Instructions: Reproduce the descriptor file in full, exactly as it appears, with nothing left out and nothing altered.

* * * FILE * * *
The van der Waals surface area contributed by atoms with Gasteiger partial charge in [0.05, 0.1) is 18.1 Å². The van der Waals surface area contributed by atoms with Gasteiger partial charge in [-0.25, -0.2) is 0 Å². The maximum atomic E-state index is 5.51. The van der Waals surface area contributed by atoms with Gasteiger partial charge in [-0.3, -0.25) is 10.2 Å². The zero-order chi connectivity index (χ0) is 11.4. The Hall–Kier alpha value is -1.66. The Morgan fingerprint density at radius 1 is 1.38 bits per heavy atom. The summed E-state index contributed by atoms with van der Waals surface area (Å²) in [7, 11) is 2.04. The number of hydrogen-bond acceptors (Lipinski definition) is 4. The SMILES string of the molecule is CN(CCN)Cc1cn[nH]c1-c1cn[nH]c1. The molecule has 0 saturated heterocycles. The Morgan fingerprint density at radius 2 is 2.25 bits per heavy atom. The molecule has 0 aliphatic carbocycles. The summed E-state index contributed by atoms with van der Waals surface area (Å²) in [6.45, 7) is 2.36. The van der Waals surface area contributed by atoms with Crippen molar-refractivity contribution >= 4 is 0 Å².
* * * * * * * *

The van der Waals surface area contributed by atoms with Gasteiger partial charge in [0.05, 0.1) is 18.1 Å². The van der Waals surface area contributed by atoms with Gasteiger partial charge in [-0.25, -0.2) is 0 Å². The maximum atomic E-state index is 5.51. The van der Waals surface area contributed by atoms with Gasteiger partial charge in [-0.3, -0.25) is 10.2 Å². The zero-order chi connectivity index (χ0) is 11.4. The Hall–Kier alpha value is -1.66. The Morgan fingerprint density at radius 1 is 1.38 bits per heavy atom. The summed E-state index contributed by atoms with van der Waals surface area (Å²) in [7, 11) is 2.04. The number of hydrogen-bond acceptors (Lipinski definition) is 4. The SMILES string of the molecule is CN(CCN)Cc1cn[nH]c1-c1cn[nH]c1. The molecule has 0 saturated heterocycles. The Morgan fingerprint density at radius 2 is 2.25 bits per heavy atom. The molecule has 0 aliphatic carbocycles. The summed E-state index contributed by atoms with van der Waals surface area (Å²) in [6.45, 7) is 2.36. The van der Waals surface area contributed by atoms with Crippen molar-refractivity contribution >= 4 is 0 Å².